The issue of how organisations have responded to calls for accountability and sustainability reporting frameworks/standards to date is taken up by Hannele Mäkelä and Charles Cho. They first set out calls for action on climate change (by Greta Thunberg), equity, diversity and inclusion (by the Black Lives Matter movement) and the integration of sustainability into professional accounting body curriculum. They categorise corporate responses as reactive, integrated or holistic. Like other contributors to this Handbook, they draw on prior research to note the danger of translating sustainability issues into financial language and largely continuing with business as usual. Like Slinger, commenting on the role of A4S, they note the critical role of accounting and accountability in the sustainability transition.

Accounting, power, social (in)justice and (un)sustainability

The chapters in this section focus on the relationship between accounting, power, social (in)justice and (un)sustainability. They challenge the status quo and consider how accounting practices and policy with respect to sustainable development issues are developed and maintained.

Massimo Contrafatto demonstrates how the institutional logics perspective can help us find a way through the complexity referred to by the authors of chapters in the previous section. The institutional logics perspective considers how values, beliefs and assumptions influence how individuals and organisations behave. Contrafatto uses it to consider: how and why accounting practices for sustainability activities and impacts emerge; the nexus between accounting for sustainability and sustainable change; and, the connection between accounting for sustainability and governance. In the harmonisation frenzy of the pandemic period, it is apparent that policy influencers and policy makers are largely unaware of the body of qualitative research that examines how reporting frameworks and their link (or lack thereof) with governance oversight influence, intentionally or unintentionally, the nature and speed of change.

Further insights can be provided through a feminist lens as Christine Cooper, Andrea Romi and Daniela Senkl demonstrate. The chapter is essentially a conversation between a mother (an accounting academic) and her daughter (who is studying accounting) about the initiative of the IFRS Foundation to establish the International Sustainability Standards Board. The high school student comes home from school excited about the prospect of accounting saving the planet. The mother provides a thought-provoking critique and evidence-informed alternative approach.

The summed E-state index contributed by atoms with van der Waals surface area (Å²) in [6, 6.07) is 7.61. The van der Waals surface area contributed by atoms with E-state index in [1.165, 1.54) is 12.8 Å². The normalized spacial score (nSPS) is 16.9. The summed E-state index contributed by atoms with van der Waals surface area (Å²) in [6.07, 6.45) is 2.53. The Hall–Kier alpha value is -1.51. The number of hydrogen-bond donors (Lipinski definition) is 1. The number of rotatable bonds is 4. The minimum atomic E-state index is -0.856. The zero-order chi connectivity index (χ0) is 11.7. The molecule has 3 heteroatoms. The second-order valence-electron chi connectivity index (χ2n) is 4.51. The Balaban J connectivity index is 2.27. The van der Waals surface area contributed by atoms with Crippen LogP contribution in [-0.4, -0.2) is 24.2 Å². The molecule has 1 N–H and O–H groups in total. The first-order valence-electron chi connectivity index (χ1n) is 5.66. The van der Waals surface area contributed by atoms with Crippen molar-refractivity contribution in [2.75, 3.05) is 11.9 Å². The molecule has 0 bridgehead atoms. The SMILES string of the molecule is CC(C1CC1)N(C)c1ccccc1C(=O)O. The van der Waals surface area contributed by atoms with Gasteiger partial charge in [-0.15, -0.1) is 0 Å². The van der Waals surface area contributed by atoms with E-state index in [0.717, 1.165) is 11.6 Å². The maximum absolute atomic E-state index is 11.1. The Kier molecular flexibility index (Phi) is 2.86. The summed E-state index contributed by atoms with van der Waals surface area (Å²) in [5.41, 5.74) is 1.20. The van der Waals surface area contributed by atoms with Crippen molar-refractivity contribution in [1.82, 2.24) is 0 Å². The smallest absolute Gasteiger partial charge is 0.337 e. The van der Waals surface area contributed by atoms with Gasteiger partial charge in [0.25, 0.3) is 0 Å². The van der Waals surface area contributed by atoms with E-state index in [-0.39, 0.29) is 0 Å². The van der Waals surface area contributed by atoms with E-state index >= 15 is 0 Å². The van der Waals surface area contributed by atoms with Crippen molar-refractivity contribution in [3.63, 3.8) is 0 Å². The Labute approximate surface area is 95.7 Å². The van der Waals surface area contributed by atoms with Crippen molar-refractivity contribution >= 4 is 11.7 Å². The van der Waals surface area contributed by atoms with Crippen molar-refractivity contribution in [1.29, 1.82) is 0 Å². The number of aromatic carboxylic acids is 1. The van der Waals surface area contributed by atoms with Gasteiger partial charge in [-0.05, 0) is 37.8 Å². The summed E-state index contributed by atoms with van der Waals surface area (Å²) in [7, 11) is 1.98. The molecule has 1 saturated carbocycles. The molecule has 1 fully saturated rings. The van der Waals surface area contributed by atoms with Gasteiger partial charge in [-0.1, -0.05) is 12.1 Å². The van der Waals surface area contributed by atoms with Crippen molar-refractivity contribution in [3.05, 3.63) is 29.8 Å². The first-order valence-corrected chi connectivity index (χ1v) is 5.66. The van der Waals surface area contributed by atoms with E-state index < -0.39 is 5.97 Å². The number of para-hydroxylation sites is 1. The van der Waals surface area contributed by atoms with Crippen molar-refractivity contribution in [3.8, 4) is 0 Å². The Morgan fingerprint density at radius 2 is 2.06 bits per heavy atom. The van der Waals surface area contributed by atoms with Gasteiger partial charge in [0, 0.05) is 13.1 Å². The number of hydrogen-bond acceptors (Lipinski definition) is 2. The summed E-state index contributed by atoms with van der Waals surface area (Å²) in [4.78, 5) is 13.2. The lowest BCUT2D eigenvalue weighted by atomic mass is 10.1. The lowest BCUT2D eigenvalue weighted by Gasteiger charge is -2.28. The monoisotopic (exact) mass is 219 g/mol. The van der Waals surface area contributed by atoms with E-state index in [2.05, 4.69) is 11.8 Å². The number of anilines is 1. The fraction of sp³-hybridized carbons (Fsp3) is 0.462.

Alternative portrayals of organisations and shadow accounts are the focus of Michelle Rodrigue and Matias Laine. Their chapter discusses the body of research that challenges the accounts of sustainability performance produced by companies and its level of success in bringing visibility to unjust situations, environmental degradation and driving change. There is no doubt this line of research will continue to be much needed and Rodrigue and Laine share some ideas on the form this might take. They warn that increased sustainability disclosures and the increased sustainability talk we have witnessed recently might create the illusion that markets, governments and societies have everything under control.

The success of any organisation is dependent on its employees, a point that must not be forgotten in the push by the developed world to increase climate-related disclosures. Andrea Coulson picks this up and links it to research on the living wage. She demonstrates how much is still missing in accounting for employees limiting the ability of companies to make a positive impact on the achievement of SDG 8 particularly with respect to Full Employment and Decent Work with Equal Pay. She argues that the research to date on accounting for employees considered together with the research on the living wage can help us in the quest to ‘build back better’.